Tuesday, November 07, 2017

Honey May Help Eradicate Methicillin Sesistant Staphylococcus Aureus (MRSA)

Randomised controlled trial of honey versus mupirocin to decolonise patients with nasal colonisation of methicillin resistant Staphylococcus aureus and the lessons learned

J Hosp Infect. 2017 Oct 26. pii: S0195-6701(17)30582-0


To describe the learning experience from a randomised controlled trial (RCT) comparing the efficacy of medical-grade honey (MGH) with mupirocin 2% for the eradication of nasal methicillin-resistant Staphylococcus aureus (MRSA).


Patients colonised in the nose with MRSA and age ≥18 years were recruited. Participants received either one or two courses of MGH or mupirocin 2%, three times per day for five consecutive days.


The proportion of patients who were decolonised after one or two courses of treatment was not significantly different between MGH (18/42; 42.8%; 95% CI: 27.7% - 59.0%), and mupirocin 2% (25/44; 56.8%; 95% CI: 41.0% - 71.7%). Non-nasal MRSA colonisation was significantly associated with persistent nasal colonisation, (p = 0.003, OR, 5.186, 95% CI: 1.736 - 15.489). The rate of new acquisition of mupirocin resistance was 9.75%.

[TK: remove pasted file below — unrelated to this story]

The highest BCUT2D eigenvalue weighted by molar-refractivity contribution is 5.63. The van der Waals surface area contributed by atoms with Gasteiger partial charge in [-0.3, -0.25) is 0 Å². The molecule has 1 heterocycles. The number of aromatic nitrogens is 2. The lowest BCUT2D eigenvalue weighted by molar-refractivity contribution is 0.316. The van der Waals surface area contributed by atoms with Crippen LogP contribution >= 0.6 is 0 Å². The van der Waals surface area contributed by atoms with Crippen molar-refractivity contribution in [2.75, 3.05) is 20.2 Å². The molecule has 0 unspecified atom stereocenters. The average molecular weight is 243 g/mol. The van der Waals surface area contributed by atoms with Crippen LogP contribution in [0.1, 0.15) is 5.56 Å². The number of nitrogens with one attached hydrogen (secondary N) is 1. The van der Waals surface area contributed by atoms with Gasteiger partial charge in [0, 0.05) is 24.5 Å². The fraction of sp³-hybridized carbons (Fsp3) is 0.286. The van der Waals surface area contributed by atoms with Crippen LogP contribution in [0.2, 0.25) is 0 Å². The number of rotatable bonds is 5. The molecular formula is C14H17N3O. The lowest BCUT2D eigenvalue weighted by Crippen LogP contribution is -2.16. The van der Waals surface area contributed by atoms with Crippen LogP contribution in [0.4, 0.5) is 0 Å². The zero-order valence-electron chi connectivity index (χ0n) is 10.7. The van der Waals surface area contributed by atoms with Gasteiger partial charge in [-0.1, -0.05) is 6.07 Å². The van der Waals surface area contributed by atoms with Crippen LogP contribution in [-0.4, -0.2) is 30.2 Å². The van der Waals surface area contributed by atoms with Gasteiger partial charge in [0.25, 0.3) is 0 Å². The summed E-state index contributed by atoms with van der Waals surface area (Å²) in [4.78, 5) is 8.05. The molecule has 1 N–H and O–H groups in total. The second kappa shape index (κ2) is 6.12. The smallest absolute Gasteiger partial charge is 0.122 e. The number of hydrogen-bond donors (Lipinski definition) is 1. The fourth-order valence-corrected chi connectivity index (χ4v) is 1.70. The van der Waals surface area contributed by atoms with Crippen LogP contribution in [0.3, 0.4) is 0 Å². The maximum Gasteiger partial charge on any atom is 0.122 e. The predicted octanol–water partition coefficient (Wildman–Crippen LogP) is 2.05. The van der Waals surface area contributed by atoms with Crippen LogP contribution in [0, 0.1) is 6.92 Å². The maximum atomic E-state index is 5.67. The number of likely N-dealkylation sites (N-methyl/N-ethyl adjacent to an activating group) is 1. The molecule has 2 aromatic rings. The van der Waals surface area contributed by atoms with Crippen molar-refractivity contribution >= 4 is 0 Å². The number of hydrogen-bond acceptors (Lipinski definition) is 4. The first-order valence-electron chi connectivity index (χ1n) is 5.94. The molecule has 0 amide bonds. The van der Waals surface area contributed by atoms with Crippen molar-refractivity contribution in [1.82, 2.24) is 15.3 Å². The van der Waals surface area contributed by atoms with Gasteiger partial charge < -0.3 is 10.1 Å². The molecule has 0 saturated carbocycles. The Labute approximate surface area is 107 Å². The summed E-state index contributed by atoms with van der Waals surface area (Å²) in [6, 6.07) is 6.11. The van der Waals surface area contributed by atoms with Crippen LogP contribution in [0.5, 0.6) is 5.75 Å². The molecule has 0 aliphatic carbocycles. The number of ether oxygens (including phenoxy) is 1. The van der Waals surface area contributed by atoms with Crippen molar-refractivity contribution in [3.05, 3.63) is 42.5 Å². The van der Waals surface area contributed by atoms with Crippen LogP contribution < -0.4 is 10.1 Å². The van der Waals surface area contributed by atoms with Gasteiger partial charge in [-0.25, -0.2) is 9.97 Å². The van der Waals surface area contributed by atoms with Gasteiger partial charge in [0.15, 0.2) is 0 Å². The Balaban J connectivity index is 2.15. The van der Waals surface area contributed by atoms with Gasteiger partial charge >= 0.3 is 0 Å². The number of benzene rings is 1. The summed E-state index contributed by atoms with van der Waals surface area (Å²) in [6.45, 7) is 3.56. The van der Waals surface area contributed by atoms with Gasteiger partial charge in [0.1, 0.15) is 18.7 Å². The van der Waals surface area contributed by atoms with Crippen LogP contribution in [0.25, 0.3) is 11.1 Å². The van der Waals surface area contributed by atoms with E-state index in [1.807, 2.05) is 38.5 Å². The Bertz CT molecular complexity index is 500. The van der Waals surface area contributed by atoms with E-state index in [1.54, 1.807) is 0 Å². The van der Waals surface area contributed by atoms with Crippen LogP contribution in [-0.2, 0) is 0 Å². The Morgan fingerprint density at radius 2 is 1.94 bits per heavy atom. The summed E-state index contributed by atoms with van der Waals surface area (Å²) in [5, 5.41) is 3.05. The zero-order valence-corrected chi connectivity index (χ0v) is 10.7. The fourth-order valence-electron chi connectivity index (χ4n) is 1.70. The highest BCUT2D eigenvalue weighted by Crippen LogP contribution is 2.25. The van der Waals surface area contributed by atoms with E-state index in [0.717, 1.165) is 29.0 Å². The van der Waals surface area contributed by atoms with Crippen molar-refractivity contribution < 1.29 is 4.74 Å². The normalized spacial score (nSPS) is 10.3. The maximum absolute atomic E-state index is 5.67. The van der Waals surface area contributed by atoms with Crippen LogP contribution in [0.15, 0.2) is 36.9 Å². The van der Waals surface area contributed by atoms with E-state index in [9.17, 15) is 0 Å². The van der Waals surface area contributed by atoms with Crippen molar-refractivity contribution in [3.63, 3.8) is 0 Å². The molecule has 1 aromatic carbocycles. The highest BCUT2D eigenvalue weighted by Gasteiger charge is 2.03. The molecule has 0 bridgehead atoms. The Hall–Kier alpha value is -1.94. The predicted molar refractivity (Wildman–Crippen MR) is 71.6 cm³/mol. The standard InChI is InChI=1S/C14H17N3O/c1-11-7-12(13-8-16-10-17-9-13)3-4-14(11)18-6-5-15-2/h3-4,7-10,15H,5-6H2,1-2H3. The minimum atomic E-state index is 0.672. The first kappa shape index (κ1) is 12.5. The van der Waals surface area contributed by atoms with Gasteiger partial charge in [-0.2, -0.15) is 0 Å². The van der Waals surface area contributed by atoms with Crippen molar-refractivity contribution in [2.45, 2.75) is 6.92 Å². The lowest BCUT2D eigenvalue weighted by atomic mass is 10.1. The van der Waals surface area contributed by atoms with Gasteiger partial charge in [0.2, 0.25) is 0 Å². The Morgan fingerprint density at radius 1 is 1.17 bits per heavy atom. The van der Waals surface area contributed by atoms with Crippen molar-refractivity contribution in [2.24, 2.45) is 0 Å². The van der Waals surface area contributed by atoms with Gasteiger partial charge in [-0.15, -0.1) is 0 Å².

Although not significant, a decolonisation rate of 42.8% for MGH was impressive. In the absence of other effective agents, MGH has a potentially clinically important role. Our findings suggest this strategy, which has the potential to combat antimicrobial resistance, should be assessed in similar but larger studies. Studies of natural agents where there is no commercial patent and which are, therefore, unlikely to be funded by industry, need to be adequately funded by national and or international agencies so that well designed multi-centre RCTs can be carried out which may provide alternatives to antibiotics where resistance is a continuing challenge. The lessons learned may help guide future studies in determining realistic recruitment potential.

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